All of this reminds me of the debates which led to, and were then re-sparked by, the ResearchEd conference organised by Tom Bennett and Helene Galdin-O’Shea. My most recent blog, Is Action Research research at all?, responded to several participants of that conference who had varying opinions on that question. My own views are evolving. Now what I think I think is this:
- When school teams carry out a review which adopts a mixed approach, and can triangulate its findings, this might be called a ‘research exercise’.
- This ‘research exercise’ is better still if it addresses a precise question.
- The outcomes of the exercise are more likely to be measurable if you have first understood your starting point.
- Incidents one chances upon are not evidence – they feed the ‘availability heuristic’ and nothing more.
- Action Research, aimed at investigating the impact of a particular intervention in a particular setting, is a valid ‘research exercise’.
I have about 6 colleagues who have agreed to conduct a piece of action research as part of their appraisal this year; I will be supporting them and will blog on their progress after a while.
But, note I have been calling this a ‘research exercise’. I am calling upon semantics to help me out. The Director of the IOE, Chris Husbands, contended at researchED that action research was good CPD but little more. He is a man for whom I have huge respect (he was, many years ago, the man who gave me my PGCE place), so I take what he says seriously. Perhaps one can say that the process of gathering data within a school self-evaluation or action research context is a research exercise, but cannot in the end be termed research per se, because the context is too specific, too local. That, I think, is fair comment (although I would still argue that ‘new knowledge’ can emerge, and can be applied elsewhere at least within the same setting.) Where I fear our own evidence-gathering exercises depart from honest to goodness research is when we try to act upon what we have found. We do all this reviewing, and walk-learning, and action-researching into what has already happened. What we seem incapable of doing is working out the next step: What is to be done now? We suggest a new curriculum without knowing if it is likely to work. We prescribe a mentor – with all the attendant costs – with no evidence to their impact. We do a splurge of homework, not knowing if homework works. Research (proper, academic, peer-reviewed research) has been carried out on many of these questions, and in many cases we have actually read it or are at least aware. But if John Hattie is sceptical of the impact of mentors, or if the NFER doubt the point of TAs, our own instincts tell us otherwise, the anecdotal evidence most available to us tells us otherwise.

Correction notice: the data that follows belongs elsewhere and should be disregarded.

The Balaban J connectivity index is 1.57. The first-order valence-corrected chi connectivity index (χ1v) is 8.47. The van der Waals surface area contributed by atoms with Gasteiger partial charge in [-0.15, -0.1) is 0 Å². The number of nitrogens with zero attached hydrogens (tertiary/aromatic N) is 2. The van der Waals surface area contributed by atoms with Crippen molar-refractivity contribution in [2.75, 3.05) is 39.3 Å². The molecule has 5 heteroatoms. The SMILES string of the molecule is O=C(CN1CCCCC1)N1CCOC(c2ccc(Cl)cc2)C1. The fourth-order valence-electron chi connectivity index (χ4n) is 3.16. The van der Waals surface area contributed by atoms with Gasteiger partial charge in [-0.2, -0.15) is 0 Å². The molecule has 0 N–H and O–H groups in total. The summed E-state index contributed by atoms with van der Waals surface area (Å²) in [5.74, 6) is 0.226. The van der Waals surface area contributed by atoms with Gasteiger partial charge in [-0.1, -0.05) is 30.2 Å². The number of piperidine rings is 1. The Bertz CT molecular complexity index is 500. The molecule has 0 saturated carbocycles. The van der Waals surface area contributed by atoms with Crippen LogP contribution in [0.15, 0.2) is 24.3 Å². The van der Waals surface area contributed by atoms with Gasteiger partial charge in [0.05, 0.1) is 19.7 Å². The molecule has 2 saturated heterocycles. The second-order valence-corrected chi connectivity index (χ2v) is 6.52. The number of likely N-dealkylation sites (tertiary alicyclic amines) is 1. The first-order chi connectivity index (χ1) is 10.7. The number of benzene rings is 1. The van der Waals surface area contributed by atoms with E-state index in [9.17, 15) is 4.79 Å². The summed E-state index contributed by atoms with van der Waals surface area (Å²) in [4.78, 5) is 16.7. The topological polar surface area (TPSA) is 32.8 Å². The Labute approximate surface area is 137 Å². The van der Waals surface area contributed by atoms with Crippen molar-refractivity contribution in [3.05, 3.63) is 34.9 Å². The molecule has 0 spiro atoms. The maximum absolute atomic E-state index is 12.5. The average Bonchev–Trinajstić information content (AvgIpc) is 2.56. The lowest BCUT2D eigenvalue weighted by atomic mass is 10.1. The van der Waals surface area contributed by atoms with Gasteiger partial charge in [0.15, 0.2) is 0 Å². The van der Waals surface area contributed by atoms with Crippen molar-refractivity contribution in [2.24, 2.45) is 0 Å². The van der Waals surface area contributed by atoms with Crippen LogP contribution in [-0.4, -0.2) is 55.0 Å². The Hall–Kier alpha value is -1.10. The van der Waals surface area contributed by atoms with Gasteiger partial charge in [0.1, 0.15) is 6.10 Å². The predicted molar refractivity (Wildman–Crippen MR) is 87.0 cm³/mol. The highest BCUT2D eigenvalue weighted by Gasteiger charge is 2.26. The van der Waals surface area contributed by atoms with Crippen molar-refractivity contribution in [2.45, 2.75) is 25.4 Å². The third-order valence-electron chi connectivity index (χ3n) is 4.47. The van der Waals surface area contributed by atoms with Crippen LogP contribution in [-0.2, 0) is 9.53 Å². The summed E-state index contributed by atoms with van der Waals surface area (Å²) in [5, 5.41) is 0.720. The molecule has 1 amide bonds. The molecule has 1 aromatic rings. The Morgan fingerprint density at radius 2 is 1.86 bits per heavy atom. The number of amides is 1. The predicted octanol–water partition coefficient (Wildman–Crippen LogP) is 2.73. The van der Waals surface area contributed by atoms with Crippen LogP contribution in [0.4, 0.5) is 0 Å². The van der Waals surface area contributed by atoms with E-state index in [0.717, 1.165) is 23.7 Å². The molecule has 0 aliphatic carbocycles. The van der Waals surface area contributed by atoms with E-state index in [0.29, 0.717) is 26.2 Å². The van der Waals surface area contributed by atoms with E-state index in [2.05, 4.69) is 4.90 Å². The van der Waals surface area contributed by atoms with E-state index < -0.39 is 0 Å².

So, I have mentioned three levels of evidence-gathering: the academic research that is drawn from wide samples, is peer-reviewed, and that sometimes seeps down to our level; the ‘research exercises’, such as action research and self-assessment reviews we conduct ourselves, in and on our own context; and the incidents that smack us in the face, that scratch our consciousness because they occur, and recur in front of us. The last is the least reliable but the hardest habit to kick. But kick it we should, otherwise we may never work out why boys, in our school, are at the bottom, or work out what best to do about it.